We know that the “health is wealth”. In any country of the world health is the backbone of the country and the main important is government funded health organization. If any policy is taken related to the health it affects the outcomes of the services. In the United Kingdom NHS is only one and which cover the almost 100% of the services. Now the government took a new policy for NHS Which is liberating the NHS. The Health and Social Care Bill was introduced into Parliament on 19 January 2011. The Bill is a crucial part of the Government’s vision to modernise the NHS so that it is built around patients, led by health professionals and focused on delivering world-class healthcare outcomes.
The Bill takes forward the areas of Equity and Excellence: Liberating the NHS (July 2010) and the subsequent Government response Liberating the NHS: legislative framework and next steps (December 2010), which require primary legislation. It also includes provision to strengthen public health services and reform the Department’s arm’s length bodies.
The Bill on health and social care 2011 contains provisions covering five themes:
It is strengthening commissioning of NHS services
It is increasing public voice and democratic accountability.
liberating provision of NHS services
strengthening public health services
Reforming health and care arm’s-length bodies.
Structure of NHS
Department of health
Strategic health authorities
Primary care trusts
GPs Dentists Hospitals
Patients
The Department of Health (DH) is in overall charge of the NHS with cabinet minister reporting as secretary of state for health to the minister. The 10 Strategic Health Authorities (SHA’s) are under the department of health which oversee all activities of NHS IN England. The strategic supervision of NHS is controlled by each SHA in its area. The NHS services of Scotland, Wales and Northern Ireland runs separately by the developed administrations. Primary care trusts are divided into primary care and secondary care. Primary care is the front line services. GPs, Dentists are primary care where people contacts first time. Secondary care can be defined as a acute health care and can be either elective or emergency care. Primary care is the centre of the NHS and they cover and control 80% of the NHS budget. These are the local organizations so they know the needs of community and they can make sure the organizations providing health and social care services are working effectively. The PCTs oversee 1800 NHS dentist and 29000 GP. Here are 175 acute NHS trusts and 60 mental health trusts which control the 1600 NHS hospitals and specialists care centres.NHS ambulance trusts provides the emergency ambulance services, in UK there are 11 ambulance trusts.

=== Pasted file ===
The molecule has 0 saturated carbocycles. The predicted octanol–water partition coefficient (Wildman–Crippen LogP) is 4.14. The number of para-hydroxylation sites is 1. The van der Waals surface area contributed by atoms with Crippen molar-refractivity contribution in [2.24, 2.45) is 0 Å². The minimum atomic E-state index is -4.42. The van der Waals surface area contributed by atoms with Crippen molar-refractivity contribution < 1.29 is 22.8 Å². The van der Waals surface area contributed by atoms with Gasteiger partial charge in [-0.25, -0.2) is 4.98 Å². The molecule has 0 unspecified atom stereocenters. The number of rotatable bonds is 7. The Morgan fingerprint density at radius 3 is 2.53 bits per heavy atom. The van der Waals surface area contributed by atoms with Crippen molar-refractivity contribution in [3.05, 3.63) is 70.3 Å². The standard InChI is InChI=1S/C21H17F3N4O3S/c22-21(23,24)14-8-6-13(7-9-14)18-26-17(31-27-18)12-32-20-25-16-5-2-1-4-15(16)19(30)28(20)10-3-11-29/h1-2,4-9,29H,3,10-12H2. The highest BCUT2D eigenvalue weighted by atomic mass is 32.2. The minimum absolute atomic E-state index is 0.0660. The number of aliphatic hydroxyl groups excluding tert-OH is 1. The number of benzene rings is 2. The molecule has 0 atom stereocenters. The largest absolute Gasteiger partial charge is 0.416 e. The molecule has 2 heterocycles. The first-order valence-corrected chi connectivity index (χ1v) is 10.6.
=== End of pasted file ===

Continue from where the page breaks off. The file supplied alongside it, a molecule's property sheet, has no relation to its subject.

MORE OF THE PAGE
The NHS structure shown below which will be happened after reforming,
Independent board
250 + GP consortiums GPs Dentist specialist service
Hospitals, community services, mental unit intensive core
Patients
After reforming the NHS structure there would be the change in the management not in the whole system of the NHS, but changing the management system it directly affect the top to bottom shake of the NHS. which will directly affect the model of care of the NHS.
Reasons of reforming the NHS
NHS is the great national institution. The main principle of the NHS when it was founded is free at the point of use and available to every one based on need and it is not focused for ability to pay. Most of us believe it can be so much better for both the patient and professionals. So that the government took the bold vision for the NHS future, which is ‘equity and excellence’. According to the different surveys and analysis NHS of the United Kingdom is world class. It is giving the facility without cost and it is also employing more than 1.6 million people which mean it is giving a good services. According to the Health secretary Andrew Lansley says that NHS is the world class in some respects but it is not good enough in some areas eg ; rate of mortality, United Kingdom is the 2nd largest mortality rate among the 24 richest country in the world and rates of mortality for some respiratory diseases and the stroke has been the worst in the developed world. Now the NHS has too much bureaucracy, after reforming NHS would be more accountable to the patients and all the staff will free from excessive bureaucracy. In the structure of the NHS there are 10 strategic health authorities, 175 NHS trusts and 60 mental health trusts. After reforming It will increases spending on real terms of the health not in managing. Department of the health says NHS has further to go on managing care more effectively and international evidence prove it.